Sale 317

U.S. Stamps & Postal History and Important Historical Documents

Other Prominent Englishmen
Lot Photo Description
Lot 1123
Goodwin, John (1594-1665), English Puritan cleric and religious writer. Autograph Letter Signed "Johannes Goodwin", one page (with integral address leaf), 7½ x 12, Queen's College, July 13, 1619. To Sir H. "Spelman Knight at his house in Smithfield in London", soliciting his intervention for redress of a literary grievance. Some aging and restoration including the two pages reinforced.
Estimate 500 - 750

Among John Goodwin's writings was "Defence of the Sentence Passed Upon King Charles I". During the Civil War, he originally sided with the Republicans, later switching his support to the army. He was briefly jailed following the restoration of the King in 1660.

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Lot 1124
Hely-Hutchinson, John, 2nd Earl of Donoughmore (1757-1832), Manuscript Letter Signed as Commander of the 1801 Expedition to Egypt, one page, 8 x 12¼ "Head Quarters", September 13, 1801. To Edward D. Clarke referring to seizure of the Rosetta Stone from the French in Alexandria:

"I shall be very much obliged to you to copy the inscription from the stone. I send you the former copy which you say is inaccurate. Tell Colonel Turner that not only the stone but everything which we get from the French should be deposited in some place of security. I do not regard much the threats of the French savants, it is better however not to trust them. Have you heard of any more Coptic or Arabic manuscripts."

Some splitting along folds and sealed tears, paper inlay in left margin. Fine.
Estimate 1,000 - 1,500


Hely-Hutchinson took over command from Sir Ralph Abercromby, who died as a result of wounds at the second Battle of Abukir in March, 1801. French scholars carried the Rosetta Stone from Cairo to Alexandria under the escort of the retreating troops of de Menou. Hely-Hutchinson made seizure of the Rosetta Stone a precondition of the relief of Alexandria, which led to the French surrender. Edward Daniel Clarke was one of two British scholars sent to Egypt to check the French collection of historical artifacts, while Colonel Tomkyns Helgrove Turner brought the Rosetta Stone back to Britain. There are conflicting stories as to which one of these two persons was responsible for actually procuring the stone from the French.

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Lot 1125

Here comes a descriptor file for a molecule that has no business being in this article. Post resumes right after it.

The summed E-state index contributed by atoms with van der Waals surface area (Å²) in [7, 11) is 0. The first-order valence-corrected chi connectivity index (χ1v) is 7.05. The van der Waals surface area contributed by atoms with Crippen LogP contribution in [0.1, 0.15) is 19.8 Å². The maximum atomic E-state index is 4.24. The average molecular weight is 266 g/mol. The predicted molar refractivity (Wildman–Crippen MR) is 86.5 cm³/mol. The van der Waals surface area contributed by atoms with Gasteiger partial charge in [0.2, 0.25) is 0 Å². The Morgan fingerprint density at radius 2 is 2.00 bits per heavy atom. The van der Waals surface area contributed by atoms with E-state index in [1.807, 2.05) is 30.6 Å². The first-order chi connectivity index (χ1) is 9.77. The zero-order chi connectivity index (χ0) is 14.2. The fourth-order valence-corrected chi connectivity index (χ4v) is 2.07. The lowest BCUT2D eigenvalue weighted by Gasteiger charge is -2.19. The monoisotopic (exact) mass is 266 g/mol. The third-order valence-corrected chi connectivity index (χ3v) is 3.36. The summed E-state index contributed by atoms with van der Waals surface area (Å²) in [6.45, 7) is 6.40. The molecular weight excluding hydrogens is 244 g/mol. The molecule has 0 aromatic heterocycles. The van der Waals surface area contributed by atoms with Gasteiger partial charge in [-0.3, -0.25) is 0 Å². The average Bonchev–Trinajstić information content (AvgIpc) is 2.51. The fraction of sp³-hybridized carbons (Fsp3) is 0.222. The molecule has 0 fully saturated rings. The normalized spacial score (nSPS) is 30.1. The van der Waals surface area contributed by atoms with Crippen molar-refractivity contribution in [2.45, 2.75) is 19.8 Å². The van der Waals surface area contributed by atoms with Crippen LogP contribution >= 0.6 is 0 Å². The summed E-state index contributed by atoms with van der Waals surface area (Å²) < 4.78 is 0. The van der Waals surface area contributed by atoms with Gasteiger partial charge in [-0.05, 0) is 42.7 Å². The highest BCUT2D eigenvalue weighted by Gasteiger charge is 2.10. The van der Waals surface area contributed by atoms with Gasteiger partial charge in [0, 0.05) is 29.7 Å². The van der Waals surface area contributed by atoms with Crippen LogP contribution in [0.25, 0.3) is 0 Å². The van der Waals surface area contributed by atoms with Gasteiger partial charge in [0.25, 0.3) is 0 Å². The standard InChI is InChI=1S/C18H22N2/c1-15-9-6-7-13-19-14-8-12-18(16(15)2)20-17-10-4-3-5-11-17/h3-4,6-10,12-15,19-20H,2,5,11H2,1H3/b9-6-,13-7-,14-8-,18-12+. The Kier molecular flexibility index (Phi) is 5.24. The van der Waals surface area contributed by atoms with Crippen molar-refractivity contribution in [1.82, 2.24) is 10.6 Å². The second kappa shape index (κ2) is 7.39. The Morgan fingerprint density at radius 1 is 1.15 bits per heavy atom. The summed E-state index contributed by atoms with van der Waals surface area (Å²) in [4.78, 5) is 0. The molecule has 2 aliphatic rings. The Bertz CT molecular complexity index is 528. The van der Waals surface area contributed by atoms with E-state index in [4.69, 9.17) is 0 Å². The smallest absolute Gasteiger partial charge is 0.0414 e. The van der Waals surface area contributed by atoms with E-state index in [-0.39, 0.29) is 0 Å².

Keppel, Major General William (d.1834), British military leader. Manuscript Document Signed as Commander in Chief and Interim Governor of Martinique, four pages, 7¾ x 11½ St. Pierre, May 15, 1799, a little reduced at top, otherwise Fine.
Estimate 200 - 300

The British occupied Martinique from 1794-1802.

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Lot 1126
Rawdon-Hasting, Francis, 1st Marquess of Hastings, Earl of Moira (1754-1826), British military leader, Governor-General of India (1813-1823), purchased the island of Singapore (1819), Governor of Malta (1824-1826). Autograph Letter Signed, two pages, 7¼ x 9¼ Spithead, July 23, 1826. To James Ashley concerning payment for posting of letters and parcels, as well as items forwarded to him in Malta (where he retired), aging and edge faults at bottom. Very Good.
Estimate 200 - 300

Rawdon-Hastings had a distinguished military career, serving in the American Revolutionary War from 1775-1782. He is believed to have been the youngest British officer at Bunker Hill. His shining moment in America was his victory at Hobrick's Hill, where his Irish Volunteers, the military corps he organized, defeated a superior size American force.

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Lot 1127
Snowden, Philip, 1st Viscount of Snowden (1864-1937), British Chancellor of the Exchequer, 1924, 1929-31, Lord Privy Seal, 1931-1932. Typed Letter Signed "Snowden" on "Rt. Hon. Viscount Snowden" letterhead, one page (both sides), 7 x 9, Farnham, Surrey, May 1, 1935. To Howard W. Bible, Washington, D.C. A scathing indictment of the Treaty of Versailles, clearly laying much of the blame on Woodrow Wilson.

"Recent happenings in the relations of Germany and the Allies in the War have brought the questions of the revision of the Versailles Treaty into great prominence. The victorious Powers having for fifteen years refused to implement their obligations in respect of a general reduction of armaments. Germany has now taken the matter into her own hands.

My own views on the question remain what they were. The Treaty was a vindictive and immoral act and was full of the seeds of future wars. Ever since it was imposed by force it has kept Europe in a state of unsettlement.

I do not think it is much use now discussing what Germany would have done if she had been victorious. We do not know. But judging by the precedent of 1871 when she defeated France she would not have framed a Treaty and handed it to the vanquished Powers and told them to sign it under the threat of marching into France within three days. In 1871 she gave France a negotiated Treaty.

I am very much distressed about the European situation. The Allies in the late War seem to have learnt none of its lessons. Britain, France and Italy are pursuing just the same policies which brought that War about. I am afraid your President Wilson must accept a good deal of the responsibility for the iniquitous act of Versailles."

Some creases split at edges, overall Fine.
Estimate 500 - 750

Best remembered for having taken Britain off the Gold Standard in 1931, Snowden made an economic volte-face in 1935 by supporting Lloyd-George's radical economic platform in the General Election.

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